Smartphone-toting commuters are increasing pressure on data owners by demanding services that tell them the best way to get across town, when the next train is due, which bus line they need and how much a taxi home might cost. In response there’s been a rash of independent developers — and sometimes government transit operators in their own right — jumping into the fray with apps to fulfill the demand.
Early developers cut corners by scraping operator websites to get the data they needed, while some forward-thinking operators began to make their schedules and related data available online. As the market grew — and it has grown rapidly, especially over the last 12 months — many governments realised they needed a transport data policy.
For Rome2rio this is an interesting topic: our global transport database contains data from thousands of operators in every corner of the globe, so we’re keen to see the development of standards and the opening up of data to third parties. Given the amount of time we’ve been doing this and the number of entities we work with, we’re in a good position to form some views about where the market is headed.
In the United States, where the maxim “Information wants to be free” is at least well known, if not always adhered to, cities have generally taken a very open approach, though sometimes not without missteps. In 2009 New York’s MTA sued the developer of an an iPhone app that included Metro-North train schedules. These charges were immediately met by criticism from both the legal community and the New York City Council. The MTA reversed their stance, adopted an open data policy, and gained plenty of fans in the process. Literally dozens of public transport apps are now available to New York commuters, and the city provides a good model for how a healthy ecosystem of third party developers and products can quickly grow around an open data policy.
The Governments of the UK, The Netherlands and Sweden recently opened up their data to third parties, adopting the GTFS and TransXchange formats. The open data push is inevitably spreading to the traditionally conservative rail operators. French rail operator SNCF, historically very protective of their data, are now opening their doors. While they still have some way to go we applaud their initiative and expect their move will be watched closely by other rail operators throughout Europe.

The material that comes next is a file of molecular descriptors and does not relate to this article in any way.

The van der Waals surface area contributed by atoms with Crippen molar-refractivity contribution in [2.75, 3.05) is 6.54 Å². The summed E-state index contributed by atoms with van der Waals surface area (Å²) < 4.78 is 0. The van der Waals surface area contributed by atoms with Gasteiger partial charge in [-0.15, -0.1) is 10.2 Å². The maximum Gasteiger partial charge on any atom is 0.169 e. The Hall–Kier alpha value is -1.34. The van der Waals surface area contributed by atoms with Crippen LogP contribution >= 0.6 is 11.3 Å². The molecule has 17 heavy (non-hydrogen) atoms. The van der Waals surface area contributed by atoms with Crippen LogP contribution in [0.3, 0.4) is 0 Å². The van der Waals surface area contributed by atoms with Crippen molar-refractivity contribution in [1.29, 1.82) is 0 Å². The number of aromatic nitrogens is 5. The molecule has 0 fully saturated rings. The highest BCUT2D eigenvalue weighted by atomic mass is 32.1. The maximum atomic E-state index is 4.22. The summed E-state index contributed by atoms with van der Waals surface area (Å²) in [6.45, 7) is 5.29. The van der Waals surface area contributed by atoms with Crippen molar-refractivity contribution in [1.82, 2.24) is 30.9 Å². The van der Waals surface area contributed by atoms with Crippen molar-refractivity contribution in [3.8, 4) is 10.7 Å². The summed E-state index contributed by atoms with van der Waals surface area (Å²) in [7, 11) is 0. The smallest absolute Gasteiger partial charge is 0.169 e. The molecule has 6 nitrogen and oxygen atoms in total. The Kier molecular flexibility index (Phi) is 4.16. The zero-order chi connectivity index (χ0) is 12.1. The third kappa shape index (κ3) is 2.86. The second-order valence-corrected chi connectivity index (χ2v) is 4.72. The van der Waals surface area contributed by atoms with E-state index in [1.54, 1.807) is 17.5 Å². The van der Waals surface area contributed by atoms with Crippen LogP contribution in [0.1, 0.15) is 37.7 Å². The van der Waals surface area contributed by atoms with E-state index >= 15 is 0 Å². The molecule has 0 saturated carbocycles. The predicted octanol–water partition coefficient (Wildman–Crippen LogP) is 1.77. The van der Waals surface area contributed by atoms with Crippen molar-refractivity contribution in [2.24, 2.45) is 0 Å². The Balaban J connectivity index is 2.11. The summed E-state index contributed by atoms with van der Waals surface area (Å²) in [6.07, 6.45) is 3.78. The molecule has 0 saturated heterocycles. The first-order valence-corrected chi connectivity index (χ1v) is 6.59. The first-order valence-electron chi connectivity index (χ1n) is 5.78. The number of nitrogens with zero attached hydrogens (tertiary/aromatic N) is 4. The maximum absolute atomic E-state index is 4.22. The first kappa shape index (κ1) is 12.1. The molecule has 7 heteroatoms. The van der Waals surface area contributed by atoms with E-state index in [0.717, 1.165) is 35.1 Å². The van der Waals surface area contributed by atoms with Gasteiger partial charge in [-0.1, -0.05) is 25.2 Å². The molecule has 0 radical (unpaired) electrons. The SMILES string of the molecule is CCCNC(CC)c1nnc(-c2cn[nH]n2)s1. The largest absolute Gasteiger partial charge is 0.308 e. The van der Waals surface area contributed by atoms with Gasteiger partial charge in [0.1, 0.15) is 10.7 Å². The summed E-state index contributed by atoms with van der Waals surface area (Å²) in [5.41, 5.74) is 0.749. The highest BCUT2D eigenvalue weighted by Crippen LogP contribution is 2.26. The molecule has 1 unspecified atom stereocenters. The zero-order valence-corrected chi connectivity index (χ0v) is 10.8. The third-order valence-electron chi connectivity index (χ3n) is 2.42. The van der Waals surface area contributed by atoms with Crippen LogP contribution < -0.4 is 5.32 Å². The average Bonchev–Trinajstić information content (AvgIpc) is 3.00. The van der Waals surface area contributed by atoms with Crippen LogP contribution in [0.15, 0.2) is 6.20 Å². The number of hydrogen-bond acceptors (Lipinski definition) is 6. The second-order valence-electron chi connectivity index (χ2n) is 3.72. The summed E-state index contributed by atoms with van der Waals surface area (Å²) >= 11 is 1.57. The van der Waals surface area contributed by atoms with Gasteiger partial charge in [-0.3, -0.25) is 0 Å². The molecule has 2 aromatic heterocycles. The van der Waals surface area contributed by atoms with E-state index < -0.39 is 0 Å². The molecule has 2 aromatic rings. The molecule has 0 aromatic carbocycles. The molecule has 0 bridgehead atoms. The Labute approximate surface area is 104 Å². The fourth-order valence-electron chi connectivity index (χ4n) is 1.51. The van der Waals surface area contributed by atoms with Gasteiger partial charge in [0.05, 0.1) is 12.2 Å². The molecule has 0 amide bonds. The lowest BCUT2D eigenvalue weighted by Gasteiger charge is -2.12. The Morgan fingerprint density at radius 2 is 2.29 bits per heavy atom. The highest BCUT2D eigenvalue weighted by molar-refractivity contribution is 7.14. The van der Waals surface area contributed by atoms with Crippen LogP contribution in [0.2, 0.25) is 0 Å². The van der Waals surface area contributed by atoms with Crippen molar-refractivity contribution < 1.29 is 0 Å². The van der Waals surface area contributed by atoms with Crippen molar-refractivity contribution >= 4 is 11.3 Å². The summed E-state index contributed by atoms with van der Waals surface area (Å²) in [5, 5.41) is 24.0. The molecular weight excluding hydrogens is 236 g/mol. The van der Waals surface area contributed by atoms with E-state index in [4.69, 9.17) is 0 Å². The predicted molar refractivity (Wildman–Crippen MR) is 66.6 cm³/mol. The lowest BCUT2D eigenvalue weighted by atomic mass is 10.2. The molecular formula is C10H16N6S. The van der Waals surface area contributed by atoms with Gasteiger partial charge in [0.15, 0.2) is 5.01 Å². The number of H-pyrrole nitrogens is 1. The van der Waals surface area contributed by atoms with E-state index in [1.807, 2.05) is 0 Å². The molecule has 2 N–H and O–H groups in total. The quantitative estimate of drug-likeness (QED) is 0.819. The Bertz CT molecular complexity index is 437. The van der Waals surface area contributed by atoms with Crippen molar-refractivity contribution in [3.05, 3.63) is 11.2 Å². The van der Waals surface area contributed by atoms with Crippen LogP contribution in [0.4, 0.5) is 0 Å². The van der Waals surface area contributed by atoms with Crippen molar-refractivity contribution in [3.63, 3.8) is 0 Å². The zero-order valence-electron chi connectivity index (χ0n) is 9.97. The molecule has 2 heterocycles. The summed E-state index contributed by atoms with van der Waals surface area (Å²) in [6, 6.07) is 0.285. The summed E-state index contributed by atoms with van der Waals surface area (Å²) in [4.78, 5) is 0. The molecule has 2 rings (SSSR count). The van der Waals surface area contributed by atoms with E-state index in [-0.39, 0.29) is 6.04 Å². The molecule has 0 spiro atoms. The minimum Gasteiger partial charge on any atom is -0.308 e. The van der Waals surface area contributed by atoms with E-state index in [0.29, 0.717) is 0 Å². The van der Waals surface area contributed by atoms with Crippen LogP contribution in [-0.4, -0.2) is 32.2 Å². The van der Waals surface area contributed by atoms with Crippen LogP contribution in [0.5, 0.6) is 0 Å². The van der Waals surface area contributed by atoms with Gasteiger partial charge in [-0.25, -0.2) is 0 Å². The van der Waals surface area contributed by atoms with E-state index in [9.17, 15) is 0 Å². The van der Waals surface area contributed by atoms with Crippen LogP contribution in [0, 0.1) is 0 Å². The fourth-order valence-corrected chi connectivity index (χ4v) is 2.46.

Back here in Australia we’ve seen most of the states open up their transport data, although we’re intrigued by the current stoush over the NSW Government’s approach on live bus and train data, which saw them conduct a competition for app developers and then reward the winners with full access to the live data feed. Our view is that open access should mean just that, not “open to people we like” or “open to people who win the competitions that we run.”
Still, public servants are doing the right thing when their initial approach is caution rather than cutting edge. It probably won’t take long for NSW to remove further barriers to access, and join other Australian governments who have done away with most restrictions in this area. Here in Melbourne the umbrella department for transport operators, PTV, seems to be doing all the right things with its plan for opening up rail, tram and bus data. After meeting with some of the people involved we are convinced both of their good intentions and the progress they’re making.
(We worry, though, that senior PTV bureaucrats and politicians might be unrealistic in their expectations on data integrity, and perhaps stalling some data releases that would be of immediate advantage to the developer community and commuters alike. Holding off on opening up a particular dataset until every piece of data is 100% right 100% of the time sounds like a reasonable directive, but if the rest of the web worked that way there wouldn’t be much out there. In transport terms, a timetable that’s 99% accurate is incredibly valuable, and for all the problems that 1% might cause, we think the utility outweighs the downsides.)
In summary, then, we are very bullish on the progress made in the last 12 months, and confident that it will only gain momentum from now on. Just yesterday we heard from a major European rail operator, keen to better the efforts of SNCF and DBahn, and looking for partners to help. Of course we expect there will long be holdouts in some parts of the world, striving to “protect” their precious data from misuse or misinterpretation, oblivious to the benefits of free market activity. We doubt, though, that these laggards will survive for too long. The tide has turned, and there’s no turning it back.